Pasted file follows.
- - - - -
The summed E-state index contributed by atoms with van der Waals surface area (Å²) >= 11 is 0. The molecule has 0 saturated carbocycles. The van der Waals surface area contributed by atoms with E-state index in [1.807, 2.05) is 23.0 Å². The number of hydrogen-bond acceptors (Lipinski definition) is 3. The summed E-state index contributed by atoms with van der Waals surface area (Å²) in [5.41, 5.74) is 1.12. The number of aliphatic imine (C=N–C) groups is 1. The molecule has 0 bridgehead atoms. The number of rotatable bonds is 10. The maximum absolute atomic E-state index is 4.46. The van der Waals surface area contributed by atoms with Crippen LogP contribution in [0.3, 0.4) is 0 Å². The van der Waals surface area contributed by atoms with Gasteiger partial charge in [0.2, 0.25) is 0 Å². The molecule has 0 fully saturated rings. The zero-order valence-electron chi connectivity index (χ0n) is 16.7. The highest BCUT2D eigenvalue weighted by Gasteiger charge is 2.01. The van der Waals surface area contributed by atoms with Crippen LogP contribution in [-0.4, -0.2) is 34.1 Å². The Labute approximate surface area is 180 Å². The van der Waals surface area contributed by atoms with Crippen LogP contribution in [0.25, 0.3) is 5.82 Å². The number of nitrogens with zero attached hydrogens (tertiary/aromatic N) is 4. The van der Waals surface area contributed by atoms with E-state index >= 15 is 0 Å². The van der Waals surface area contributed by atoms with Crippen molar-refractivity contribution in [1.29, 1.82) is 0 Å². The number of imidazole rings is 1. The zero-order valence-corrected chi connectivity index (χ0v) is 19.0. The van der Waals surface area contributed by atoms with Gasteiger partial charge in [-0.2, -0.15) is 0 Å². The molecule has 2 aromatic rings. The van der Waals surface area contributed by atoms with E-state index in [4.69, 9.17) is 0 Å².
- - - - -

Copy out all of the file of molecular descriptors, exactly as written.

The summed E-state index contributed by atoms with van der Waals surface area (Å²) >= 11 is 0. The molecule has 0 saturated carbocycles. The van der Waals surface area contributed by atoms with E-state index in [1.807, 2.05) is 23.0 Å². The number of hydrogen-bond acceptors (Lipinski definition) is 3. The summed E-state index contributed by atoms with van der Waals surface area (Å²) in [5.41, 5.74) is 1.12. The number of aliphatic imine (C=N–C) groups is 1. The molecule has 0 bridgehead atoms. The number of rotatable bonds is 10. The maximum absolute atomic E-state index is 4.46. The van der Waals surface area contributed by atoms with Crippen LogP contribution in [0.3, 0.4) is 0 Å². The van der Waals surface area contributed by atoms with Gasteiger partial charge in [0.2, 0.25) is 0 Å². The molecule has 0 fully saturated rings. The zero-order valence-electron chi connectivity index (χ0n) is 16.7. The highest BCUT2D eigenvalue weighted by Gasteiger charge is 2.01. The van der Waals surface area contributed by atoms with Crippen LogP contribution in [-0.4, -0.2) is 34.1 Å². The Labute approximate surface area is 180 Å². The van der Waals surface area contributed by atoms with Crippen LogP contribution in [0.25, 0.3) is 5.82 Å². The number of nitrogens with zero attached hydrogens (tertiary/aromatic N) is 4. The van der Waals surface area contributed by atoms with E-state index >= 15 is 0 Å². The van der Waals surface area contributed by atoms with Crippen molar-refractivity contribution in [1.29, 1.82) is 0 Å². The number of imidazole rings is 1. The zero-order valence-corrected chi connectivity index (χ0v) is 19.0. The van der Waals surface area contributed by atoms with Gasteiger partial charge in [-0.2, -0.15) is 0 Å². The molecule has 2 aromatic rings. The van der Waals surface area contributed by atoms with E-state index in [4.69, 9.17) is 0 Å².